Healthy hearing alerts us of trouble and allows us to communicate easily and work more effectively. Family Health Centers of San Diego (FHCSD) offers complete audiology evaluations for adults and children of all ages. Services are located at Logan Heights Family Health Center and are provided by a licensed audiologist. We accept various insurances and offer self-pay options on a sliding fee scale.

Determine if you, a loved one or your child is being affected by hearing loss.

Download our brochure to learn more!

For in-person visits, call (619) 515-2515, or schedule a telehealth appointment.

Audiology Evaluations

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Hearing Checklist for Babies


Children with hearing loss experience delayed development in language, learning and speech. Hearing problems should be identified as early as possible so that appropriate services can be started.

Your baby may need a hearing evaluation if they do not:

Birth to 6 Months

  • React to loud sounds with a startle, crying, blinking, waking up or changes in sucking
  • Smile or quiet to familiar voices or sounds
  • Seem to recognize your voice
  • Turn eyes in the direction of sounds
  • Respond to changes in the tone of your voice
  • Show interest in music and toys that make sounds
  • Start to make speech-like sounds (“ga,” “ooh” or “ba”)

6 to 12 Months

  • Look around for the source of new sounds (e.g. telephone, vacuum, dog barking)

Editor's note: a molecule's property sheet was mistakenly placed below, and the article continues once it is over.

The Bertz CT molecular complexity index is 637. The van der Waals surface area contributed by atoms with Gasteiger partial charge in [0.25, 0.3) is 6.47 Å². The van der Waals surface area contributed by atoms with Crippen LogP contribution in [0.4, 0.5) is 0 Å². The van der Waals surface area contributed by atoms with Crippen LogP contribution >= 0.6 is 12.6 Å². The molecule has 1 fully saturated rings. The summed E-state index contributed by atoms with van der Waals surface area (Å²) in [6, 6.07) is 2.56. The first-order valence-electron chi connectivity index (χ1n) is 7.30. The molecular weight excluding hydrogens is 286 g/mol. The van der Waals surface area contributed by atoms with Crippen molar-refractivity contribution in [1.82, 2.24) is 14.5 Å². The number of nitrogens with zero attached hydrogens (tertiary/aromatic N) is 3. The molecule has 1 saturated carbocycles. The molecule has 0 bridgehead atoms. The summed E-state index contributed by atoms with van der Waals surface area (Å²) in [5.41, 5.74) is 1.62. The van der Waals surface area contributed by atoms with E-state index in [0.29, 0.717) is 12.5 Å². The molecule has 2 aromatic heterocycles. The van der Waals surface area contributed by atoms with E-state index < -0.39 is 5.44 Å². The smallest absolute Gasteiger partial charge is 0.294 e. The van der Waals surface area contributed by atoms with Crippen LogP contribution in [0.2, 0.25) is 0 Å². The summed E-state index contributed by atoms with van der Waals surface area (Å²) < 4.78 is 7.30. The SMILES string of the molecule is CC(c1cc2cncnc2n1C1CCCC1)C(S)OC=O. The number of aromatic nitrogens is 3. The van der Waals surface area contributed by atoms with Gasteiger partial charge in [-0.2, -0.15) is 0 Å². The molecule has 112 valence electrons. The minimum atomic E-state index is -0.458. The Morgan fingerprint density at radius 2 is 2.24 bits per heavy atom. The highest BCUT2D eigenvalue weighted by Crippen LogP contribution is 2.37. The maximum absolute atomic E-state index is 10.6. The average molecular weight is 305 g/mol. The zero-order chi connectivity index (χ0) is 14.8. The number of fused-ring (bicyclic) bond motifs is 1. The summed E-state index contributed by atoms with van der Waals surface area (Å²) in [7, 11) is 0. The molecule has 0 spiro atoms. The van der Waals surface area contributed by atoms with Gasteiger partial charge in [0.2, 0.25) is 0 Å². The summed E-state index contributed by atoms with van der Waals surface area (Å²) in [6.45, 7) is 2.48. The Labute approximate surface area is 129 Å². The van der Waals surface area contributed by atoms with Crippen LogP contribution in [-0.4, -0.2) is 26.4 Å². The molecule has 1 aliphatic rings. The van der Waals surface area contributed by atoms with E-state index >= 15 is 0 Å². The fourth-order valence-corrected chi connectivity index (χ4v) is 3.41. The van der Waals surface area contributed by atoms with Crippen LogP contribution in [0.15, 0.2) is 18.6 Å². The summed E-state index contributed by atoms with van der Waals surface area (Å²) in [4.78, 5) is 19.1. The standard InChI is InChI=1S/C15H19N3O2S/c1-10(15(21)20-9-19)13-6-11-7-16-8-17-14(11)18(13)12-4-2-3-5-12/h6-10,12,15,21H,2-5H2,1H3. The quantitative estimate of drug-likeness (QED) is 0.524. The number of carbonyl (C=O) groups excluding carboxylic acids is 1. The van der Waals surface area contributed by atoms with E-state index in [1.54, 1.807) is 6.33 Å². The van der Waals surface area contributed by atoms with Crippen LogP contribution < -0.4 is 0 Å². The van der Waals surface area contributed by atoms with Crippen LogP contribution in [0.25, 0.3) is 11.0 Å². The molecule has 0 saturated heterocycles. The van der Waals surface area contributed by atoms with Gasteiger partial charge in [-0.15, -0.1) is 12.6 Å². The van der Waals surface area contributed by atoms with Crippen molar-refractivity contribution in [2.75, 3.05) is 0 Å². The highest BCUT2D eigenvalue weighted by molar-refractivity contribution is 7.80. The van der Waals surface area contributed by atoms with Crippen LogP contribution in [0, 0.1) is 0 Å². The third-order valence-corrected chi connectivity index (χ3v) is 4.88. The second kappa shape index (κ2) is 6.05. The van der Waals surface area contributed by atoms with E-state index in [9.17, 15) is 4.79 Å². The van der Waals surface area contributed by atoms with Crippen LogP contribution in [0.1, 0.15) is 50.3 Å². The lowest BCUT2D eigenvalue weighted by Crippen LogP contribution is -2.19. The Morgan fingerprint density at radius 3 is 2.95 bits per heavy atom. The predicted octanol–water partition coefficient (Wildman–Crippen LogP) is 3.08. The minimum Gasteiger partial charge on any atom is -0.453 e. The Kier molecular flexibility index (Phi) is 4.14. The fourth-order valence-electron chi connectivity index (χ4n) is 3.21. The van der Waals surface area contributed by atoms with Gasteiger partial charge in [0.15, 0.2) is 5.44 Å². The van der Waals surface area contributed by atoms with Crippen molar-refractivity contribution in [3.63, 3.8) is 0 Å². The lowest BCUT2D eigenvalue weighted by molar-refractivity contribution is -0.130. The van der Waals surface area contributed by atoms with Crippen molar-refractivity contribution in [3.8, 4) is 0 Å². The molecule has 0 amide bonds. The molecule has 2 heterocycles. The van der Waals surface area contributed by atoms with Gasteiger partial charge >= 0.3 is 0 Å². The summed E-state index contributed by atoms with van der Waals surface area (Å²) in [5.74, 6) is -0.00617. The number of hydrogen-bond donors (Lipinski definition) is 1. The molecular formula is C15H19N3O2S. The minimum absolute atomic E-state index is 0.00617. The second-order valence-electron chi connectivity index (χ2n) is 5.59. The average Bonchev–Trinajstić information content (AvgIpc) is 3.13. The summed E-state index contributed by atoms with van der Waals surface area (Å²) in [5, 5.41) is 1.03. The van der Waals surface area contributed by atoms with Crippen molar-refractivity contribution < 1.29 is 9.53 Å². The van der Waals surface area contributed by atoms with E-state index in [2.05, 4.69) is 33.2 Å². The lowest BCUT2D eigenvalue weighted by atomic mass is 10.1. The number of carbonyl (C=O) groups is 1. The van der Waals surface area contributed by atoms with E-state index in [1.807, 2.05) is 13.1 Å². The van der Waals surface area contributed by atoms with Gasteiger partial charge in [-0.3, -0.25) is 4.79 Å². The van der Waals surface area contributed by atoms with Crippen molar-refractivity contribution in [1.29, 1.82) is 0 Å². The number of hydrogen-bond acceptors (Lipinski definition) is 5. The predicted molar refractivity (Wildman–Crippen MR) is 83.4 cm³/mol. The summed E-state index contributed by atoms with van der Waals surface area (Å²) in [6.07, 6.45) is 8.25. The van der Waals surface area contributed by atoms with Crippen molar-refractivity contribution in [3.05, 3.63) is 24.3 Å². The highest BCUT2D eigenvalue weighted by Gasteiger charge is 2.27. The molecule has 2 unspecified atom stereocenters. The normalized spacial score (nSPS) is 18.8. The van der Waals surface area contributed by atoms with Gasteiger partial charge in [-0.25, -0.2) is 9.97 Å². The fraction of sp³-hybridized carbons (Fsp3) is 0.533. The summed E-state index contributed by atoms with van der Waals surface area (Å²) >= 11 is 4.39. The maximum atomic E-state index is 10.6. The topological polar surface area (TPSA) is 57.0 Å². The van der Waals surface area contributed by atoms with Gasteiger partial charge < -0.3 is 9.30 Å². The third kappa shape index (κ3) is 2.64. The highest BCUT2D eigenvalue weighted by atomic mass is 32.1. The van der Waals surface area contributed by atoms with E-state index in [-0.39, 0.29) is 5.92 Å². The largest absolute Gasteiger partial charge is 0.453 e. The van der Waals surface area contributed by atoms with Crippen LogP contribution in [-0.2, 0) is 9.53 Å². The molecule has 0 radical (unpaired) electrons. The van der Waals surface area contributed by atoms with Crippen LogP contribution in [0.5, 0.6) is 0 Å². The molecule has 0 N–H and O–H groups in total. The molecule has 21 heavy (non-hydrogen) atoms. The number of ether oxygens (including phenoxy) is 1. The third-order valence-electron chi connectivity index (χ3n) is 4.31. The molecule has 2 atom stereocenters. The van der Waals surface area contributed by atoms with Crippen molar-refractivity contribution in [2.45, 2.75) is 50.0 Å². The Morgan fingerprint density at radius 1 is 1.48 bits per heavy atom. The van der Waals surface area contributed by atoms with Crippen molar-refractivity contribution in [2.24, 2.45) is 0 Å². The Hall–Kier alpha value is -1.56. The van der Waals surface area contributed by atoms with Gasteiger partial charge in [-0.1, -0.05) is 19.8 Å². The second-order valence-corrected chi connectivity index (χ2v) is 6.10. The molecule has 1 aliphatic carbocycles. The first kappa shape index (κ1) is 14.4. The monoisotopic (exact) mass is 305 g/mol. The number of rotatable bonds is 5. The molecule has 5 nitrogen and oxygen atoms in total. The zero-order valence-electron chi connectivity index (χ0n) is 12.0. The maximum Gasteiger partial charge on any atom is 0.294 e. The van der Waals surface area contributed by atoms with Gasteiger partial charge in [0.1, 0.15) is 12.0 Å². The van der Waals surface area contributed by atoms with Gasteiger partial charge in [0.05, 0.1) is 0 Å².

• Enjoy games like “Peek-A-Boo” and “Pat-A-Cake”
  • Follow simple commands such as “come here” or “give me”

12 to 24 Months

  • Begin using single words and their vocabulary does not grow regularly
  • Begin using two-word utterances by 24 months
Additionally, all children who did not receive a Newborn Hearing Screening, or did not pass a screening at some point, should have their hearing evaluated.

Hearing Checklist for Children


Good hearing is essential to the social, behavioral and academic development in children.

Your child may need a hearing evaluation if they:

  • Seem to have difficulty hearing
  • Say “What?” or “Huh?” frequently
  • Speak loudly
  • Seem inattentive
  • Turn the television up too loud
  • Have delays in speech and/or language development
  • Frequently misunderstand information
  • Cannot localize or find the source of a sound
  • Have allergies or chronic ear infections
  • Have had a childhood infectious disease such as mumps or measles
  • Are exposed to loud noises, including loud toys

Hearing Checklist for Adults


Hearing loss is one of the most common health conditions for adults. It can have a significant impact on the ability to communicate with coworkers, family and friends. Not all hearing loss is permanent, and for cases that are, hearing aid technology has improved significantly in recent years and may greatly improve communication.

You should have your hearing evaluated if you:

  • Have been noticing that you are having trouble hearing
  • Have had family, friends or peers tell you that you are not hearing well
  • Feel that you hear but don’t understand, and people sound like they are mumbling
  • Cannot hear with background noise
  • Cannot localize sounds in the environment
  • Have ringing, hissing or buzzing sounds in your ears
  • Have dizziness or vertigo
  • Have pain, pressure, fullness or a blocked feeling in your ears
  • Have had a history of noise exposure at work, in the military or recreationally
  • Have had trauma to your ears or your head
  • Have diabetes or an elevated body mass index (obesity)